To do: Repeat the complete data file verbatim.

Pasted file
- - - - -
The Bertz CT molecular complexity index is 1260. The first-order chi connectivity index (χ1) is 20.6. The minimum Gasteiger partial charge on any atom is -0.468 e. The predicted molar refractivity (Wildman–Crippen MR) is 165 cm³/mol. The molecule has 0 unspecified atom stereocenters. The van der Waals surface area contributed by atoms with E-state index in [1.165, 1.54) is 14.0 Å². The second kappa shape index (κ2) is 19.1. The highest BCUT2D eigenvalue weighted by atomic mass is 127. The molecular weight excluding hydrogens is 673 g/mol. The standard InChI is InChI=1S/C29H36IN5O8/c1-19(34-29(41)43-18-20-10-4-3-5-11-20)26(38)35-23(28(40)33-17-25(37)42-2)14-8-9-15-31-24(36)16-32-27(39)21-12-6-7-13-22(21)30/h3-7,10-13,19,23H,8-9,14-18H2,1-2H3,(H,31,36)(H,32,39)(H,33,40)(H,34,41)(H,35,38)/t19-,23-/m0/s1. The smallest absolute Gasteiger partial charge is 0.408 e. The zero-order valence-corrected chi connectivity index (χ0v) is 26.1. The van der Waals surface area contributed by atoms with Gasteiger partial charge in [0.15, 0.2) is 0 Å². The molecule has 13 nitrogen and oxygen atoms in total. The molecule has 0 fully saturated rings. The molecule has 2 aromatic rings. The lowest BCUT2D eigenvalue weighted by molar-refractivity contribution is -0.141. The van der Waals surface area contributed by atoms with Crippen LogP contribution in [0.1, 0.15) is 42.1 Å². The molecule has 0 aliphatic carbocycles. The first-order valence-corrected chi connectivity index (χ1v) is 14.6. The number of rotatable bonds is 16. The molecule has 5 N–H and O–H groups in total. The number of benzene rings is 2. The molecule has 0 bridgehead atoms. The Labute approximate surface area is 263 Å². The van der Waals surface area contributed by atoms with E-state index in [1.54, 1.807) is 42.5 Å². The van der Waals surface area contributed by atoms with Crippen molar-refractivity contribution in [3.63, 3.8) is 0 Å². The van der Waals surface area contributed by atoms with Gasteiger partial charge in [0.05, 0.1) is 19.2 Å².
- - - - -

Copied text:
The Bertz CT molecular complexity index is 1260. The first-order chi connectivity index (χ1) is 20.6. The minimum Gasteiger partial charge on any atom is -0.468 e. The predicted molar refractivity (Wildman–Crippen MR) is 165 cm³/mol. The molecule has 0 unspecified atom stereocenters. The van der Waals surface area contributed by atoms with E-state index in [1.165, 1.54) is 14.0 Å². The second kappa shape index (κ2) is 19.1. The highest BCUT2D eigenvalue weighted by atomic mass is 127. The molecular weight excluding hydrogens is 673 g/mol. The standard InChI is InChI=1S/C29H36IN5O8/c1-19(34-29(41)43-18-20-10-4-3-5-11-20)26(38)35-23(28(40)33-17-25(37)42-2)14-8-9-15-31-24(36)16-32-27(39)21-12-6-7-13-22(21)30/h3-7,10-13,19,23H,8-9,14-18H2,1-2H3,(H,31,36)(H,32,39)(H,33,40)(H,34,41)(H,35,38)/t19-,23-/m0/s1. The smallest absolute Gasteiger partial charge is 0.408 e. The zero-order valence-corrected chi connectivity index (χ0v) is 26.1. The van der Waals surface area contributed by atoms with Gasteiger partial charge in [0.15, 0.2) is 0 Å². The molecule has 13 nitrogen and oxygen atoms in total. The molecule has 0 fully saturated rings. The molecule has 2 aromatic rings. The lowest BCUT2D eigenvalue weighted by molar-refractivity contribution is -0.141. The van der Waals surface area contributed by atoms with Crippen LogP contribution in [0.1, 0.15) is 42.1 Å². The molecule has 0 aliphatic carbocycles. The first-order valence-corrected chi connectivity index (χ1v) is 14.6. The number of rotatable bonds is 16. The molecule has 5 N–H and O–H groups in total. The number of benzene rings is 2. The molecule has 0 bridgehead atoms. The Labute approximate surface area is 263 Å². The van der Waals surface area contributed by atoms with E-state index in [1.54, 1.807) is 42.5 Å². The van der Waals surface area contributed by atoms with Crippen molar-refractivity contribution in [3.63, 3.8) is 0 Å². The van der Waals surface area contributed by atoms with Gasteiger partial charge in [0.05, 0.1) is 19.2 Å².